Problem

Maldistribution of resources


Experimental visualization of narrower problems
Other Names:
Maldistribution of resource utilization
International disparity in the consumption of resources
Breakdown of resource exchange
Incidence:

The UNDP Human Development Report of 1999 stated that the fifth of the world's people living in the highest income countries has 86 per cent of world gross domestic product (GDP), 82 per cent of world export markets, 68 per cent of foreign direct investment, and 74 per cent of telephone lines. The bottom fifth, in the poorest countries, has about one per cent in each category.

Claim:

Only very limited systems of interchange exist between those who hold the natural, human and technological resources and those who need them. This results in maldistribution throughout the globe. The excessive consumption patterns of the lifestyle of an elite minority in countries of the North and South, but predominantly in the North, are not only unsustainable but a root cause of food insecurity for millions. The rich minority can only live a lifestyle of affluence and excessive consumption because two-thirds of humanity live in grinding poverty. An unjust economic order, unfair trade and military might are the reasons why 20% of the world's people consume 80% of the resources and the other 80% of humanity face ill health, malnutrition, illiteracy, high infant mortality, premature death and all the other indicators of poverty. The dairy cows of Europe receive a higher income per capita by way of state paid subsidies than 900 million of the world's people. The Japanese pay seven times the world price for rice - and dump food in oceans while people go hungry in other parts of the world. Such unjust distortions are neither acceptable nor sustainable. As Mahatma Gandhi said, "There is enough for everyone's need but not enough for everyone's greed". Enough enough is enough.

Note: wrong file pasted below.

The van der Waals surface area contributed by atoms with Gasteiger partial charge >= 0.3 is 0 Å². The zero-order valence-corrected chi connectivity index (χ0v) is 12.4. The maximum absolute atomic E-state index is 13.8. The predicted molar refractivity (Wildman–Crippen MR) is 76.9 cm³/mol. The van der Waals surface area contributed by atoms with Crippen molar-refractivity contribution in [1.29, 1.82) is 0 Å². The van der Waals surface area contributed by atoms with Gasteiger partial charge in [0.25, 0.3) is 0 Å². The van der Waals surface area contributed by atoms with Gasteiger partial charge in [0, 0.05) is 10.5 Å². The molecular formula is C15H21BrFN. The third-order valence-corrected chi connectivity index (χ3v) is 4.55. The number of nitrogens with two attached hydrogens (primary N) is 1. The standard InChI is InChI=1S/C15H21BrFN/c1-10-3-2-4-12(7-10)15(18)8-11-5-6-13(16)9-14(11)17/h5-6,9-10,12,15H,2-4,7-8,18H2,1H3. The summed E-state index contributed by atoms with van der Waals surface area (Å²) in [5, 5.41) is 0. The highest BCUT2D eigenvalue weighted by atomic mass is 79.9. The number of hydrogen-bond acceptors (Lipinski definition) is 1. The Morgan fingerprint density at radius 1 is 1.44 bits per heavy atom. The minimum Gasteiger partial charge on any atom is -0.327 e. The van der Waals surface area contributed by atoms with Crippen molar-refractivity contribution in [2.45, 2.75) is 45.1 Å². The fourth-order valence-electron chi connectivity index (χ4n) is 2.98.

Problem Type:
A: Abstract Fundamental Problems
Date of last update
05.03.2014 – 14:22 CET